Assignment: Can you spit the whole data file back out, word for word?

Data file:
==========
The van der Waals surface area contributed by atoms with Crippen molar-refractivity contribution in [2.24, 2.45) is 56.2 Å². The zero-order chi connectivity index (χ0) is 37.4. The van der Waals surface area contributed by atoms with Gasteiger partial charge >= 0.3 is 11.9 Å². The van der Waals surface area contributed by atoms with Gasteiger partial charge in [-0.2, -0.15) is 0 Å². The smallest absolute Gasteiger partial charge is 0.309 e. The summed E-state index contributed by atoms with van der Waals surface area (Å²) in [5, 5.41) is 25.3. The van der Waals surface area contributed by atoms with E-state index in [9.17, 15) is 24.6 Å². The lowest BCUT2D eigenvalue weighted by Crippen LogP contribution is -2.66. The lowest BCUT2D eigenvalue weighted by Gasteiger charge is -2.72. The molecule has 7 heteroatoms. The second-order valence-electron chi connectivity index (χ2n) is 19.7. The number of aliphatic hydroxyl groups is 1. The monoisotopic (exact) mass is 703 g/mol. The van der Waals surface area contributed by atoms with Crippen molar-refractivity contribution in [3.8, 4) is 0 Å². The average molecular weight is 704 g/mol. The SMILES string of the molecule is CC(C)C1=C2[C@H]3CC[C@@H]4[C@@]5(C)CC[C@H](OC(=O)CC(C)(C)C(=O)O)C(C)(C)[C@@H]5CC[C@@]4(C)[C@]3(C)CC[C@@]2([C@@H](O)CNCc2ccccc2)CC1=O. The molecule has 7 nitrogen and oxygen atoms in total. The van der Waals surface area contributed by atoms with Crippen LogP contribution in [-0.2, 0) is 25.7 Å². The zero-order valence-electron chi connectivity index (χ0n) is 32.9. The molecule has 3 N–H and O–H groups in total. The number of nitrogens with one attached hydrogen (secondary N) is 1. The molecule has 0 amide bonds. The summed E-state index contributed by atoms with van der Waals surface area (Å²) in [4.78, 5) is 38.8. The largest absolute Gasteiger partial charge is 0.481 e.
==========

The van der Waals surface area contributed by atoms with Crippen molar-refractivity contribution in [2.24, 2.45) is 56.2 Å². The zero-order chi connectivity index (χ0) is 37.4. The van der Waals surface area contributed by atoms with Gasteiger partial charge >= 0.3 is 11.9 Å². The van der Waals surface area contributed by atoms with Gasteiger partial charge in [-0.2, -0.15) is 0 Å². The smallest absolute Gasteiger partial charge is 0.309 e. The summed E-state index contributed by atoms with van der Waals surface area (Å²) in [5, 5.41) is 25.3. The van der Waals surface area contributed by atoms with E-state index in [9.17, 15) is 24.6 Å². The lowest BCUT2D eigenvalue weighted by Crippen LogP contribution is -2.66. The lowest BCUT2D eigenvalue weighted by Gasteiger charge is -2.72. The molecule has 7 heteroatoms. The second-order valence-electron chi connectivity index (χ2n) is 19.7. The number of aliphatic hydroxyl groups is 1. The monoisotopic (exact) mass is 703 g/mol. The van der Waals surface area contributed by atoms with Crippen molar-refractivity contribution in [3.8, 4) is 0 Å². The average molecular weight is 704 g/mol. The SMILES string of the molecule is CC(C)C1=C2[C@H]3CC[C@@H]4[C@@]5(C)CC[C@H](OC(=O)CC(C)(C)C(=O)O)C(C)(C)[C@@H]5CC[C@@]4(C)[C@]3(C)CC[C@@]2([C@@H](O)CNCc2ccccc2)CC1=O. The molecule has 7 nitrogen and oxygen atoms in total. The van der Waals surface area contributed by atoms with Crippen LogP contribution in [-0.2, 0) is 25.7 Å². The zero-order valence-electron chi connectivity index (χ0n) is 32.9. The molecule has 3 N–H and O–H groups in total. The number of nitrogens with one attached hydrogen (secondary N) is 1. The molecule has 0 amide bonds. The summed E-state index contributed by atoms with van der Waals surface area (Å²) in [4.78, 5) is 38.8. The largest absolute Gasteiger partial charge is 0.481 e.